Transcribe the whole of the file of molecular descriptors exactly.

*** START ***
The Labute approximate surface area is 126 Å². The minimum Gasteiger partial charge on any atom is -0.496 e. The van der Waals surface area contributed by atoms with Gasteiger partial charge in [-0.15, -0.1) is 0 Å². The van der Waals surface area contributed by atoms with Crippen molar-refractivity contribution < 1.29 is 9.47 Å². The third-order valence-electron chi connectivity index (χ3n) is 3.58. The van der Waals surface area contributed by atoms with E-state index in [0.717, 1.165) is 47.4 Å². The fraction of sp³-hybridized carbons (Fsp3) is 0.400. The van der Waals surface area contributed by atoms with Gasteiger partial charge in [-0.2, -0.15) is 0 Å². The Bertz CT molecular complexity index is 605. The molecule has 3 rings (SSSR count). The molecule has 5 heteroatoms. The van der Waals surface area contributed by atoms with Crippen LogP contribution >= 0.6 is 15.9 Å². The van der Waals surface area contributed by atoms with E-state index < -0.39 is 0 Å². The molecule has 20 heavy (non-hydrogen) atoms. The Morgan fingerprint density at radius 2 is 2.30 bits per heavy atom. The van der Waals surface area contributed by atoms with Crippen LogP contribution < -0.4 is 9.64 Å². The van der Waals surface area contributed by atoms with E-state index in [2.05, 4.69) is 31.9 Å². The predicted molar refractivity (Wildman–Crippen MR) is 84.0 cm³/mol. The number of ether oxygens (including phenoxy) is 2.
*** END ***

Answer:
The Labute approximate surface area is 126 Å². The minimum Gasteiger partial charge on any atom is -0.496 e. The van der Waals surface area contributed by atoms with Gasteiger partial charge in [-0.15, -0.1) is 0 Å². The van der Waals surface area contributed by atoms with Crippen molar-refractivity contribution < 1.29 is 9.47 Å². The third-order valence-electron chi connectivity index (χ3n) is 3.58. The van der Waals surface area contributed by atoms with E-state index in [0.717, 1.165) is 47.4 Å². The fraction of sp³-hybridized carbons (Fsp3) is 0.400. The van der Waals surface area contributed by atoms with Gasteiger partial charge in [-0.2, -0.15) is 0 Å². The Bertz CT molecular complexity index is 605. The molecule has 3 rings (SSSR count). The molecule has 5 heteroatoms. The van der Waals surface area contributed by atoms with Crippen LogP contribution >= 0.6 is 15.9 Å². The van der Waals surface area contributed by atoms with E-state index < -0.39 is 0 Å². The molecule has 20 heavy (non-hydrogen) atoms. The Morgan fingerprint density at radius 2 is 2.30 bits per heavy atom. The van der Waals surface area contributed by atoms with Crippen LogP contribution < -0.4 is 9.64 Å². The van der Waals surface area contributed by atoms with E-state index in [2.05, 4.69) is 31.9 Å². The predicted molar refractivity (Wildman–Crippen MR) is 84.0 cm³/mol. The number of ether oxygens (including phenoxy) is 2.